Talking Newspapers Startle Readers in India

From tech savvy India, another first: "talking newspapers."

The Times of India and The Hindu, two of the largest circulated papers in the world, released a special advertisement in their daily papers Tuesday, launching Volkswagen's new sedan, the Vento.

When readers opened the paper to the back page, a light-sensitive, voice activated chip began reading out why you buy their new automobile. The "talking" advertisement — an audio rendering of the print commercial similar to a radio ad —was pasted on the final page of the paper's special 10-page section. The talking newspaper became the talk of India.

Unsuspecting readers bolted upright when the advertisement voice activation began. In many parts of the country there were unintended consequences from startled readers.

The police in Delhi received numerous calls, particularly from elderly Indians, who were frightened and suspicious of the talking newspaper.

In Mumbai, the bomb squad was called out when passersby became suspicious of noises coming from discarded newspapers in trash bins. Some readers thought they were hearing the voice of a ghost.

The police commissioner of Mumbai, Sanjeev Dayal, released a statement asking people not be fearful of the new technology.

The 2.2 million copies soon became a sought after collector's item. The executive president of the Times Group, Bhaskar Das, called the advertisement an innovation that could change the way print media is viewed.

Divya Gururaj, managing director of ad agency MediaCom which worked on the talking paper ad, was delighted with the reaction despite the bomb scares and the fact that some didn't work in Delhi because they got wet in the rain.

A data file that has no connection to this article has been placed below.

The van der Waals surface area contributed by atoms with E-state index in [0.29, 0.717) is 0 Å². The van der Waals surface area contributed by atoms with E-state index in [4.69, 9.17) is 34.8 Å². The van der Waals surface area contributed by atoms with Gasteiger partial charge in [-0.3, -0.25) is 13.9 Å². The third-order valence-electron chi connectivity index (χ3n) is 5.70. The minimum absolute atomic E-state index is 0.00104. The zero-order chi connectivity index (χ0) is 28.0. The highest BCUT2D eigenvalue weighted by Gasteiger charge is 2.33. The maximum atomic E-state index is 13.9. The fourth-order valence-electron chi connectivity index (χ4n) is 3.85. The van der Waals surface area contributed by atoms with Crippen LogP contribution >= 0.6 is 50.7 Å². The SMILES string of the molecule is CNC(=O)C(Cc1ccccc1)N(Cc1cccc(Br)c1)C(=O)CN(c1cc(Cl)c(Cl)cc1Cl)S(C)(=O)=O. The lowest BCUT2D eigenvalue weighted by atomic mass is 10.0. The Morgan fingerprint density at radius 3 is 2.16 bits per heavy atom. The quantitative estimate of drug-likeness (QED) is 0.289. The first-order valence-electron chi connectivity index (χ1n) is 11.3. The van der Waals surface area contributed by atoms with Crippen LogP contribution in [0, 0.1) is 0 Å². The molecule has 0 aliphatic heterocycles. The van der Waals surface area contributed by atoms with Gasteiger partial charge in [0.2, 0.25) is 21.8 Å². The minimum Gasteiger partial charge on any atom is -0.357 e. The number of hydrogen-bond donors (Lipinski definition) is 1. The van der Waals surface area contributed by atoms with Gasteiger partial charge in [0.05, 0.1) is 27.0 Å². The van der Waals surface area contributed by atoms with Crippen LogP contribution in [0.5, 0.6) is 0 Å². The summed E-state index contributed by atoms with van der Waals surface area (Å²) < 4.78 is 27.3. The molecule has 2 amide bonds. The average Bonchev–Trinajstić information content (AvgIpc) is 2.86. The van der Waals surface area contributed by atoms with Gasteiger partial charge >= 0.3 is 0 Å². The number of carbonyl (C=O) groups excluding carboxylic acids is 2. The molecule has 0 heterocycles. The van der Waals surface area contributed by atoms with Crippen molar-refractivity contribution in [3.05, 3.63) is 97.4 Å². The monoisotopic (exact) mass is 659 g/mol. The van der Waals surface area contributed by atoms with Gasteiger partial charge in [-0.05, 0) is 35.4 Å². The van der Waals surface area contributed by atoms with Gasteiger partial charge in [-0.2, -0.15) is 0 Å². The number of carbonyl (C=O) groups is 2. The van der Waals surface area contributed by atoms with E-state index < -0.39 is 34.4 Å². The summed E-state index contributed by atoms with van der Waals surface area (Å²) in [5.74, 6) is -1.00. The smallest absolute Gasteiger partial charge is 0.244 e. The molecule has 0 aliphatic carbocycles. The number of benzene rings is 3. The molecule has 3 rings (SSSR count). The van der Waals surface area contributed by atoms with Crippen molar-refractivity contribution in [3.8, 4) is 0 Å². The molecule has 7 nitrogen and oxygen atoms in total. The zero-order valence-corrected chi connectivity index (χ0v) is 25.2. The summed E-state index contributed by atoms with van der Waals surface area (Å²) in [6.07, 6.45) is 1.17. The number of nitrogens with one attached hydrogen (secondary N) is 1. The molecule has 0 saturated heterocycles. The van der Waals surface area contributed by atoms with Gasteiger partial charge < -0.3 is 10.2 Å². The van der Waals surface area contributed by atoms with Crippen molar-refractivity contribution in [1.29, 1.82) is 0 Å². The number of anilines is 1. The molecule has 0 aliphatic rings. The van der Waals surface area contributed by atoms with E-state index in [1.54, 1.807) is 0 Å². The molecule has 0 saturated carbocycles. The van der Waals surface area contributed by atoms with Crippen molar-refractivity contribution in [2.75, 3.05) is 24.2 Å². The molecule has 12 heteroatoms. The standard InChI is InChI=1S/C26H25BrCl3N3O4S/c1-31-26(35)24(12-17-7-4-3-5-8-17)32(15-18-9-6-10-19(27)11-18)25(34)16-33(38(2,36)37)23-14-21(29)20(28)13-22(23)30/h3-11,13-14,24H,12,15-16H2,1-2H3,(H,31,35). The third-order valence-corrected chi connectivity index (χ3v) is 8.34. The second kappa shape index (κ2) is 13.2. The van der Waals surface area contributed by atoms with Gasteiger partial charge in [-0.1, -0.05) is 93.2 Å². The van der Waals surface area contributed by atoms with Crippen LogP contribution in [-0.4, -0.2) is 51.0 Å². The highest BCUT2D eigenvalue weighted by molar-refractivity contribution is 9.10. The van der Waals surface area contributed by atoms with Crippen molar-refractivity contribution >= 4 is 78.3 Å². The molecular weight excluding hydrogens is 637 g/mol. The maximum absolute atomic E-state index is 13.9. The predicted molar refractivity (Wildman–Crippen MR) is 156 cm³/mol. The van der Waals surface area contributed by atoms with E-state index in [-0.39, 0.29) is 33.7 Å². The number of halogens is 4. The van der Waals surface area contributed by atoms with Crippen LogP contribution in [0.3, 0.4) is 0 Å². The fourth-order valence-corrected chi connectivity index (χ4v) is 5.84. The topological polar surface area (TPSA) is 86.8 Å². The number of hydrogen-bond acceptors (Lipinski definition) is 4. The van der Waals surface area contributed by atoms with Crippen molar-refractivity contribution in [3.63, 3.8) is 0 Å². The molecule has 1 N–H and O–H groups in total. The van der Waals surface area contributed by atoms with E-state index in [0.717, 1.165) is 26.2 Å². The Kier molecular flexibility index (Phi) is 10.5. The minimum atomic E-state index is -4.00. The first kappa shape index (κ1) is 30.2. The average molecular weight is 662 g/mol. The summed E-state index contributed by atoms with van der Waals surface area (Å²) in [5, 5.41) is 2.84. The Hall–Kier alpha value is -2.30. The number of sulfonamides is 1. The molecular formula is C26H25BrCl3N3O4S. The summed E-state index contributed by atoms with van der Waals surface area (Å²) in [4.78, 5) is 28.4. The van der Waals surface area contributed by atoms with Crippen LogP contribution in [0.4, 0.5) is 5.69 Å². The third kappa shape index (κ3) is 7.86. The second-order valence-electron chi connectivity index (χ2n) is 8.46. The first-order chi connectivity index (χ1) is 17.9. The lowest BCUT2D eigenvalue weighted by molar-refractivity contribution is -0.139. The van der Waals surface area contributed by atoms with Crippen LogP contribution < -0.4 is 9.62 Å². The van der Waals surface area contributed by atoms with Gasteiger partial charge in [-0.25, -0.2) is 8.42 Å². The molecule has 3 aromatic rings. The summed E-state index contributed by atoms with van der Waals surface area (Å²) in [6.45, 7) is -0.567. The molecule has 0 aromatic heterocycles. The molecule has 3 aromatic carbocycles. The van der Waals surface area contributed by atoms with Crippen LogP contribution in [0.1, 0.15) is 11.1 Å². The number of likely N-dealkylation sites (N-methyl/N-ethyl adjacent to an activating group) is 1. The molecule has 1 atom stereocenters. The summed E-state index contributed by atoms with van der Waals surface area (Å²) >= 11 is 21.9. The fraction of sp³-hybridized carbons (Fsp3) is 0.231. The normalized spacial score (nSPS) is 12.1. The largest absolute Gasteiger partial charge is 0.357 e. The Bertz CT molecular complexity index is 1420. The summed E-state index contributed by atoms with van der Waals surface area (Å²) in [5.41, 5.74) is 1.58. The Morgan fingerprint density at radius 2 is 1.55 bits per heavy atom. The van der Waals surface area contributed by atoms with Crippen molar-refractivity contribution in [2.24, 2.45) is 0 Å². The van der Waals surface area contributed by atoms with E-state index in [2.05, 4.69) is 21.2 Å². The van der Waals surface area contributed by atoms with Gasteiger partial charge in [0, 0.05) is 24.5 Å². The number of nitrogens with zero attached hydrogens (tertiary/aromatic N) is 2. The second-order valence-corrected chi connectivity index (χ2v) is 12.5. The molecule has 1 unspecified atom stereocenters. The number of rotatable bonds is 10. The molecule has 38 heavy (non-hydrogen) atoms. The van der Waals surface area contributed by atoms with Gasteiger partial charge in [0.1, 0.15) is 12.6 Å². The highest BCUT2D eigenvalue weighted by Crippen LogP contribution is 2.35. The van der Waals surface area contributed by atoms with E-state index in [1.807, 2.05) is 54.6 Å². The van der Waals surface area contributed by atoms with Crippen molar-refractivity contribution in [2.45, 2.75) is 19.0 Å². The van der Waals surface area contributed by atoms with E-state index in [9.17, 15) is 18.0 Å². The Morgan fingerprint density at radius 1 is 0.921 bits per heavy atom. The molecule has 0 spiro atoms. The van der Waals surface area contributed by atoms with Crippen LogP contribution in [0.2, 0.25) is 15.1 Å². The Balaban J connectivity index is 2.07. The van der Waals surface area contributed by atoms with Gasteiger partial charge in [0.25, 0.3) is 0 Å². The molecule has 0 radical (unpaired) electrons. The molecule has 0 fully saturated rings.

But as an indication of the ad's success, he said those who bought wet newspapers "were so upset that they called Times of India & asked for the innovation to be repeated the next day."

"We did expect that our innovation would have India talking about it. But it's great to see that we have created a stir the world over," he wrote to ABC News in an email.

Gururaj said the successful launch of the Volkswagen ad indicated "the possibilities are immense... am sure we will see more innovations in this area now."

Already marketing experts are talking about how this new technology can be copied by other brands as well as adapted to other parts of the print media. Headlines, special reports, sports roundups, weather reports could all be adapted as the technology is improved.

Volkswagen India, which is competing in one of the most competitive automobile markets in the world, was pleased with the buzz from the advertising campaign. They said the new technology gave a "human voice" to the company's passion for their product.

Talking Newspaper Was Ad for Volkswagen's New Vento Sedan

Working with the ad agency MediaCom, Volkswagen and The Times of India Group needed almost six months of groundwork to develop the paper-thin device which weighs only an ounce or so and is about the size of an iPod. Once activated, the recorded message has just over two hours of battery life and was manufactured at Volkswagen factories in China.

Marketing firm, DDB India, president Rajiv Sabnis told that the campaign "is one of the most discussed and blogged topics and the most searched subject amongst the online community. So it wasn't just the ad that did the talking but got its readers talking about it too."

The unusual campaign was not without its detractors. One man complained to the Times, ''It took me 15 minutes to find a way to get the thing to shut up. They should have added instructions on how to stop it." Another prominent Indian advertising executive told the paper it was ''intrusive and unwelcome."

''When a man gets up in the morning, he wakes up with the newspaper and this is the only time of peace and solace in the day," he complained.

Technology in Talking Newspaper Differs From Technology in Musical Greeting Cards

Volkswagen and The Times Group declined to say how much the device cost. Gururaj told ABC News, "Our costs are confidential. But yes, the device can be cost-efficient depending on the usage/scale."

Some expert the talking newspaper ads to spread.

"Now a new concept has entered the portfolio of ideas and companies will copy it," states Jessie Paul, CEO of marketing consultancy Paul Writer in a leading Indian business newspaper. "Companies will say, what worked for them will work for me and try and create their own messages.''

Voice recorded books and greeting cards that are activated by page turns are currently available in the United States, but that technology is different than the light-sensitive chips used in the Indian campaign. Also, the system would be too bulky and costly for daily newspapers or magazines use.